<VirtualHost * > ServerAdmin firstname.lastname@example.org DocumentRoot /var/www/html # see note from step 1 ServerName host.example.com ErrorLog logs/error_log # or where ever your logs go CustomLog logs/access_log common # same disclaimer as above # note: combined can be sub'd for common </VirtualHost> <VirtualHost *> ServerAdmin email@example.com ScriptAlias /cgi-bin "/var/local/wp/cgi-bin/" DocumentRoot /var/local/wp ServerName wp.example.com ErrorLog logs/error_log # or where ever your logs go CustomLog logs/access_log common # same disclaimer as above </VirtualHost>
The above two sections basically tell the web server to accept connections and route them to the appropriate directory based upon the site name requested by the client.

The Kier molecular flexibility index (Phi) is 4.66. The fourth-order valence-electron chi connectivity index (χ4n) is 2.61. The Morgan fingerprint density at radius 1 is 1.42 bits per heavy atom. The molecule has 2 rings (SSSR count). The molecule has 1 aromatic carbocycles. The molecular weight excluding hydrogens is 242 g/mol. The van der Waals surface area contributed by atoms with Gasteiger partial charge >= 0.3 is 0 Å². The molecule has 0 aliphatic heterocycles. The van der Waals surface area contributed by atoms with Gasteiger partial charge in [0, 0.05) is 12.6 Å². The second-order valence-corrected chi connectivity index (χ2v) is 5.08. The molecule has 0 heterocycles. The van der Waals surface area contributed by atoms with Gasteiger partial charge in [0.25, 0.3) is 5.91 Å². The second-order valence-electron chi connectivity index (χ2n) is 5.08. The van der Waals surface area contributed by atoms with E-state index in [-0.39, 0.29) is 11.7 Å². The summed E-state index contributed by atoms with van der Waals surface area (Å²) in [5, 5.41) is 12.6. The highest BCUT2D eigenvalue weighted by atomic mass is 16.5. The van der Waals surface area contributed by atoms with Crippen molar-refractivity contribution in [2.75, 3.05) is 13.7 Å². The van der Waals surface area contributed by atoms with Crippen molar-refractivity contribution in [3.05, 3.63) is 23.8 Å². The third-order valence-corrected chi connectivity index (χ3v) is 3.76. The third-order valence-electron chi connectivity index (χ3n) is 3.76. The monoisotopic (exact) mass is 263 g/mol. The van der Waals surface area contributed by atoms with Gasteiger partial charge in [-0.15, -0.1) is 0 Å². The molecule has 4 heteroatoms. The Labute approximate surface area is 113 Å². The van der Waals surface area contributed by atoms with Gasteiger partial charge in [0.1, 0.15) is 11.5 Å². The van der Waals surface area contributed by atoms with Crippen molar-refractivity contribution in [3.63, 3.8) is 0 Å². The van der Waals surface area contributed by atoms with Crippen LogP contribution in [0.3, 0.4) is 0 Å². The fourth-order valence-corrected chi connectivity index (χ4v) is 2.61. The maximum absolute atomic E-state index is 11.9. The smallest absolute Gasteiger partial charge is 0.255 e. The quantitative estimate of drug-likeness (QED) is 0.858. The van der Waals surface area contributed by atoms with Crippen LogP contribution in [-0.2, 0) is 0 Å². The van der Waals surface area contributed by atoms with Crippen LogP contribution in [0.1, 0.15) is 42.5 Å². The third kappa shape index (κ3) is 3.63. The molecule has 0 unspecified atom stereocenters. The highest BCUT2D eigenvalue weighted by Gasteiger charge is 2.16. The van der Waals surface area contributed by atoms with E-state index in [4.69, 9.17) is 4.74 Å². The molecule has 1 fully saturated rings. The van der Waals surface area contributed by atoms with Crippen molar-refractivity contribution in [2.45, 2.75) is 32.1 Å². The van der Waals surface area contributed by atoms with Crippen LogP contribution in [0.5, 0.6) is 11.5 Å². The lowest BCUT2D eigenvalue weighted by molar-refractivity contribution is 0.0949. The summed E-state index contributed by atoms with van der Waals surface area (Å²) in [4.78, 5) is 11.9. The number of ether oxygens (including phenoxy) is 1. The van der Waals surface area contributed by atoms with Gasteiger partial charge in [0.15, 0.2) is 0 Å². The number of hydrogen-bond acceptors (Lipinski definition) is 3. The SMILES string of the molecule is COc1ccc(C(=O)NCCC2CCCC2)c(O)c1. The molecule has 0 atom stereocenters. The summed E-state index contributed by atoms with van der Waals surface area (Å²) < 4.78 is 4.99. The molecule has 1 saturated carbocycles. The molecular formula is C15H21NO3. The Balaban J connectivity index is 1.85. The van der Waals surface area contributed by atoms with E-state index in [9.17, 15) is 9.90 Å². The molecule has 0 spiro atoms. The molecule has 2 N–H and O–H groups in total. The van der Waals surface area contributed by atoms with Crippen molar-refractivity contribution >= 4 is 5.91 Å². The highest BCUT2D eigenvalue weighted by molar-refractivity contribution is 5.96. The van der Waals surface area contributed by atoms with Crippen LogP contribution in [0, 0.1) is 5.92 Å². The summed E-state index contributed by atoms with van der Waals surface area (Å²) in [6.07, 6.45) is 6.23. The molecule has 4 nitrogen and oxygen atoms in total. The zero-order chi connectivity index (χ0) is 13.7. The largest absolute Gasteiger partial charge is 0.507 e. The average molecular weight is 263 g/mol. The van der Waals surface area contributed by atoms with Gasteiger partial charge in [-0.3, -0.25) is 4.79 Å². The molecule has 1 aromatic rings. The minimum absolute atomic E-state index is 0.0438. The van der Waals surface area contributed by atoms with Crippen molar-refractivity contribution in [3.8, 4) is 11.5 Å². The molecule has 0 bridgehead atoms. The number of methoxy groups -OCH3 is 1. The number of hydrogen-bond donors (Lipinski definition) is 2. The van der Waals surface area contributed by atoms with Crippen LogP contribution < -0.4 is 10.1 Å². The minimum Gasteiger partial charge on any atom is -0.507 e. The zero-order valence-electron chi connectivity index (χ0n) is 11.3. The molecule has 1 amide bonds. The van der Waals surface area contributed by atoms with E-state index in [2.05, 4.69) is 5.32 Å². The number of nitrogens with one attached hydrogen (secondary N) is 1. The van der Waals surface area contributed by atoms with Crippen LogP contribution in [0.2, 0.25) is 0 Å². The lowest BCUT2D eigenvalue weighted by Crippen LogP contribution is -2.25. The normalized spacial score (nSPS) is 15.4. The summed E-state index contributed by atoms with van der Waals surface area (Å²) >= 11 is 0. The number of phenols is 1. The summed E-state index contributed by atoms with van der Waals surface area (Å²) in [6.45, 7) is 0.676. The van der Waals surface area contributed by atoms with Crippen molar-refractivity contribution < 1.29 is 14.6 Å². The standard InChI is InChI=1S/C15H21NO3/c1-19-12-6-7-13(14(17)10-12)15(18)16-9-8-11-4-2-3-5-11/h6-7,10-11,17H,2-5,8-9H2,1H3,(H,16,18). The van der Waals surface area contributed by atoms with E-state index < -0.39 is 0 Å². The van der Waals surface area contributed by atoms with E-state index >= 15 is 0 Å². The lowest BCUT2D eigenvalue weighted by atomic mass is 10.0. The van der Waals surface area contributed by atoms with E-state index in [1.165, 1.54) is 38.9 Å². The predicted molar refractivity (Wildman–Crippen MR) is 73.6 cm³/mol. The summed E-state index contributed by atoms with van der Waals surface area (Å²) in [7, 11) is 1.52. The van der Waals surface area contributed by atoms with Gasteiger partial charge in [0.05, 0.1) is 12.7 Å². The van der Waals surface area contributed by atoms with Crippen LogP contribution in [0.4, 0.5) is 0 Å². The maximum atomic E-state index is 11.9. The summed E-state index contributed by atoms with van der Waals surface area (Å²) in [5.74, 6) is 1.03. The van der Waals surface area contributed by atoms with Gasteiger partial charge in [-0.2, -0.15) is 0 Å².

If you don't have any web sites besides wp running on this server, simply omit the first set of VirtualHost directives and use only the second set (don't forget to uncomment NameVirtualHost *) You will now at least be prepared to put other web services on at a later time, and no harm's done in the mean time. Additionally, I believe that the VirtualHost configuration route to be easier than using Alias directives.
There are many ways to do the above, but this will work. I'll address a more secure way of implementing the ScriptAlias directive in a later version of this document.
For more information on virtual hosting see: apache virtual hosting reference at
DNS settings depend on lots of things and there are many ways to do this, but ultimately you need the host to recognize distinct and separate names for it's normal website and the wp site. If you run bind and host your own zones, simply add a cname for wp.example.com. in the example.com zone. You should already have an A record or a CNAME record for host.example.com.